One in four children aged under-five there is stunted and almost 40% of the population is undernourished.
Antoine Sagot-Priez is country director for Concern in the DRC, he says that of the 27 million suffering hunger, "five million [are] actually in a very bad situation; starving, basically fighting to get access on a daily basis to really basic and often insufficient food."
Severe malnutrition can be treated. In the developing world, that’s often with high-calorie food pouches. But that requires families to be able to get help, and on time.
Even with help, for those children who suffer from severe acute malnutrition, there can be lifelong consequences, developmentally-speaking.
Mr Sagot-Priez said: "It is impacting both in terms of development for those kids, but also in terms of perspective for the bright future of the youngest generations.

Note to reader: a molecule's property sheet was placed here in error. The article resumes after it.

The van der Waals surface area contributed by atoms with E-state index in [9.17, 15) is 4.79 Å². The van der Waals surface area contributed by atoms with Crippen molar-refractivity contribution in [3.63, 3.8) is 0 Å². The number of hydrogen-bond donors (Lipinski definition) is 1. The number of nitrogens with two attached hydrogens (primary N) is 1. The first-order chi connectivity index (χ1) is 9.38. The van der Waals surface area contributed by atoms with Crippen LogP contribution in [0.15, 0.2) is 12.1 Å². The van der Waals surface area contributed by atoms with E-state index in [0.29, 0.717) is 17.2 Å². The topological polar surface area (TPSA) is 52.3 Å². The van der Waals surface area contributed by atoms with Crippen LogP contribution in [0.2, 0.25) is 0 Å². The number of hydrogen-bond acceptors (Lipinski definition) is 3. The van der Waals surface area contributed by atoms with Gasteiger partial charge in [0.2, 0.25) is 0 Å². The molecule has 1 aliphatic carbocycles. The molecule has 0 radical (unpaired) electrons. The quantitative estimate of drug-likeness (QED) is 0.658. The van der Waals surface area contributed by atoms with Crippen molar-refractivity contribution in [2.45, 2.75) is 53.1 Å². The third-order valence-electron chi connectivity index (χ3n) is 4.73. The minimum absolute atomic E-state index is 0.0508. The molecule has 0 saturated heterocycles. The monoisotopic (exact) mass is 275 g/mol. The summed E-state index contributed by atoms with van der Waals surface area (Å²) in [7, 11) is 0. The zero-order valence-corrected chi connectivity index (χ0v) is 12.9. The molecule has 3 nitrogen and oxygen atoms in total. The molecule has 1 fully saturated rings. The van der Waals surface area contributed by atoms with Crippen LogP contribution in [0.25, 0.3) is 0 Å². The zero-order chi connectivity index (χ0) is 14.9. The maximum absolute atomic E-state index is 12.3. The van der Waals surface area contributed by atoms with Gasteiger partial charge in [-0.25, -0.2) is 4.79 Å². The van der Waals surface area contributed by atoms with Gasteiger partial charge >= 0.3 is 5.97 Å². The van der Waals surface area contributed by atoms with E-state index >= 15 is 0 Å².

"And obviously when there are so many people affected by stunting [in one family], you can imagine how life is for the for the families ... it means worse access to school, to education, and in the long run as well."
DRC has been suffering the effects of conflict for decades, and some five million people are currently displaced within the country. That’s equivalent to the population of Ireland, living away from their homes, their communities, often in temporary and unsuitable housing.
"A large majority of people rely on access to land and on farming to cover their needs," said Mr Sagot-Priez.
"So when they are displaced, when they are fleeing wars, they lose access to this activity. Which is why [Concern has to] implement some distribution of assistance until they are able to get back to their land. So, this is a major cause of food insecurity."
Other countries suffering the effects of conflict such as Yemen, Syria and Afghanistan are singled out in the report.